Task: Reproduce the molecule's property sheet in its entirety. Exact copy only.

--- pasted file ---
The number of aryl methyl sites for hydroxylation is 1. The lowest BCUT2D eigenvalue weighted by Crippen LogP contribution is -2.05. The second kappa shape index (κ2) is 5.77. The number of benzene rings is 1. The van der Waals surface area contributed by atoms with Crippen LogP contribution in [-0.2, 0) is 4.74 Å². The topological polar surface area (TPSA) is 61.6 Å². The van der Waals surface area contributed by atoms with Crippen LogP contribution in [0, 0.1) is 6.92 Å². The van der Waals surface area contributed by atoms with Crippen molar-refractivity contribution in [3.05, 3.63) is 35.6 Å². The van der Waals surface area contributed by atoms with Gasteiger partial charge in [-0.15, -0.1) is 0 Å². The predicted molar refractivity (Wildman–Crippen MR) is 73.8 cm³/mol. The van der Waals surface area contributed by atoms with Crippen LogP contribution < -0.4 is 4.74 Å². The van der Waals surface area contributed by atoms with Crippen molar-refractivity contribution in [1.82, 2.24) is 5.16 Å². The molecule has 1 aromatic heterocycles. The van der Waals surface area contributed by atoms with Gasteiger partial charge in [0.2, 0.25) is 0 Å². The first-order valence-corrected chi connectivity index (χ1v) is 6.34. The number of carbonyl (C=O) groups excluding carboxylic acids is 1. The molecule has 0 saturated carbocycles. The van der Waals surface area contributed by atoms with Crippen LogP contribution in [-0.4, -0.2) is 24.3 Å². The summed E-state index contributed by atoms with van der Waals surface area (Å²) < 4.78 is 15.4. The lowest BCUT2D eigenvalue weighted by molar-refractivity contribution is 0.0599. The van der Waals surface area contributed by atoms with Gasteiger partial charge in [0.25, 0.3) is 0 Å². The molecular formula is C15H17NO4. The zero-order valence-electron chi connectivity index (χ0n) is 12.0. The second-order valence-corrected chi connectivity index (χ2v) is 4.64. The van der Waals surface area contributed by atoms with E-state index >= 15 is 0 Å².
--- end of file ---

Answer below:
The number of aryl methyl sites for hydroxylation is 1. The lowest BCUT2D eigenvalue weighted by Crippen LogP contribution is -2.05. The second kappa shape index (κ2) is 5.77. The number of benzene rings is 1. The van der Waals surface area contributed by atoms with Crippen LogP contribution in [-0.2, 0) is 4.74 Å². The topological polar surface area (TPSA) is 61.6 Å². The van der Waals surface area contributed by atoms with Crippen LogP contribution in [0, 0.1) is 6.92 Å². The van der Waals surface area contributed by atoms with Crippen molar-refractivity contribution in [3.05, 3.63) is 35.6 Å². The van der Waals surface area contributed by atoms with Gasteiger partial charge in [-0.15, -0.1) is 0 Å². The predicted molar refractivity (Wildman–Crippen MR) is 73.8 cm³/mol. The van der Waals surface area contributed by atoms with Crippen LogP contribution < -0.4 is 4.74 Å². The van der Waals surface area contributed by atoms with Crippen molar-refractivity contribution in [1.82, 2.24) is 5.16 Å². The molecule has 1 aromatic heterocycles. The van der Waals surface area contributed by atoms with Gasteiger partial charge in [0.2, 0.25) is 0 Å². The first-order valence-corrected chi connectivity index (χ1v) is 6.34. The number of carbonyl (C=O) groups excluding carboxylic acids is 1. The molecule has 0 saturated carbocycles. The van der Waals surface area contributed by atoms with Crippen LogP contribution in [-0.4, -0.2) is 24.3 Å². The summed E-state index contributed by atoms with van der Waals surface area (Å²) < 4.78 is 15.4. The lowest BCUT2D eigenvalue weighted by molar-refractivity contribution is 0.0599. The van der Waals surface area contributed by atoms with Gasteiger partial charge in [0.25, 0.3) is 0 Å². The molecular formula is C15H17NO4. The zero-order valence-electron chi connectivity index (χ0n) is 12.0. The second-order valence-corrected chi connectivity index (χ2v) is 4.64. The van der Waals surface area contributed by atoms with E-state index >= 15 is 0 Å².